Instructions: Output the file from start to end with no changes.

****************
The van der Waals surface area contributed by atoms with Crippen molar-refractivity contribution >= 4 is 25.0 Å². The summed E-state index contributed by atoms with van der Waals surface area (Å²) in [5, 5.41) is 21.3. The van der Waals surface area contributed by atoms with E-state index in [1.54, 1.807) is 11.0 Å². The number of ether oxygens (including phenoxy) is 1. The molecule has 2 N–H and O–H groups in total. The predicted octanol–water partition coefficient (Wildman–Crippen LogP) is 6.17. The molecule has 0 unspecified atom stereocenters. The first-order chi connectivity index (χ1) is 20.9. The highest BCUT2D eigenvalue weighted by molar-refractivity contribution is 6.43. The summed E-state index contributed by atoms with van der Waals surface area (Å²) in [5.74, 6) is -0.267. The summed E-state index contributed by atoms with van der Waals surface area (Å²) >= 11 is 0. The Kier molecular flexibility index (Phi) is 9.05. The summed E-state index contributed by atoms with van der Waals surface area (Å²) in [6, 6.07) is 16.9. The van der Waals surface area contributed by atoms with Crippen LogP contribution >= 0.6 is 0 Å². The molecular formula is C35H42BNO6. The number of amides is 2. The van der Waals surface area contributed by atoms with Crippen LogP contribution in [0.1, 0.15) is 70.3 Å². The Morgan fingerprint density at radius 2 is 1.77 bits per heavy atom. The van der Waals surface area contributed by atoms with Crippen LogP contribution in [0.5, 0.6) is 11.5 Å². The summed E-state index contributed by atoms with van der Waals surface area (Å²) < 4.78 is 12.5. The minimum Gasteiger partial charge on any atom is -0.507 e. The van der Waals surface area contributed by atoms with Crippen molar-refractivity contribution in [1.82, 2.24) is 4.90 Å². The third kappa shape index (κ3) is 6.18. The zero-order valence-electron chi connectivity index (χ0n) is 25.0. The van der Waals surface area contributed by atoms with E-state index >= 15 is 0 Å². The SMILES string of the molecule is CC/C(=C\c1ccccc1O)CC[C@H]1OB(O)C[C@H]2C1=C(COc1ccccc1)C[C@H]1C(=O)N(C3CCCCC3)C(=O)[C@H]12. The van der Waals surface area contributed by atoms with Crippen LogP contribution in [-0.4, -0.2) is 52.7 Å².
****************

The van der Waals surface area contributed by atoms with Crippen molar-refractivity contribution >= 4 is 25.0 Å². The summed E-state index contributed by atoms with van der Waals surface area (Å²) in [5, 5.41) is 21.3. The van der Waals surface area contributed by atoms with E-state index in [1.54, 1.807) is 11.0 Å². The number of ether oxygens (including phenoxy) is 1. The molecule has 2 N–H and O–H groups in total. The predicted octanol–water partition coefficient (Wildman–Crippen LogP) is 6.17. The molecule has 0 unspecified atom stereocenters. The first-order chi connectivity index (χ1) is 20.9. The highest BCUT2D eigenvalue weighted by molar-refractivity contribution is 6.43. The summed E-state index contributed by atoms with van der Waals surface area (Å²) in [5.74, 6) is -0.267. The summed E-state index contributed by atoms with van der Waals surface area (Å²) >= 11 is 0. The Kier molecular flexibility index (Phi) is 9.05. The summed E-state index contributed by atoms with van der Waals surface area (Å²) in [6, 6.07) is 16.9. The van der Waals surface area contributed by atoms with Crippen LogP contribution >= 0.6 is 0 Å². The molecular formula is C35H42BNO6. The number of amides is 2. The van der Waals surface area contributed by atoms with Crippen LogP contribution in [0.1, 0.15) is 70.3 Å². The Morgan fingerprint density at radius 2 is 1.77 bits per heavy atom. The van der Waals surface area contributed by atoms with Crippen LogP contribution in [0.5, 0.6) is 11.5 Å². The summed E-state index contributed by atoms with van der Waals surface area (Å²) < 4.78 is 12.5. The minimum Gasteiger partial charge on any atom is -0.507 e. The van der Waals surface area contributed by atoms with Crippen molar-refractivity contribution in [1.82, 2.24) is 4.90 Å². The third kappa shape index (κ3) is 6.18. The zero-order valence-electron chi connectivity index (χ0n) is 25.0. The van der Waals surface area contributed by atoms with E-state index >= 15 is 0 Å². The SMILES string of the molecule is CC/C(=C\c1ccccc1O)CC[C@H]1OB(O)C[C@H]2C1=C(COc1ccccc1)C[C@H]1C(=O)N(C3CCCCC3)C(=O)[C@H]12. The van der Waals surface area contributed by atoms with Crippen LogP contribution in [-0.4, -0.2) is 52.7 Å².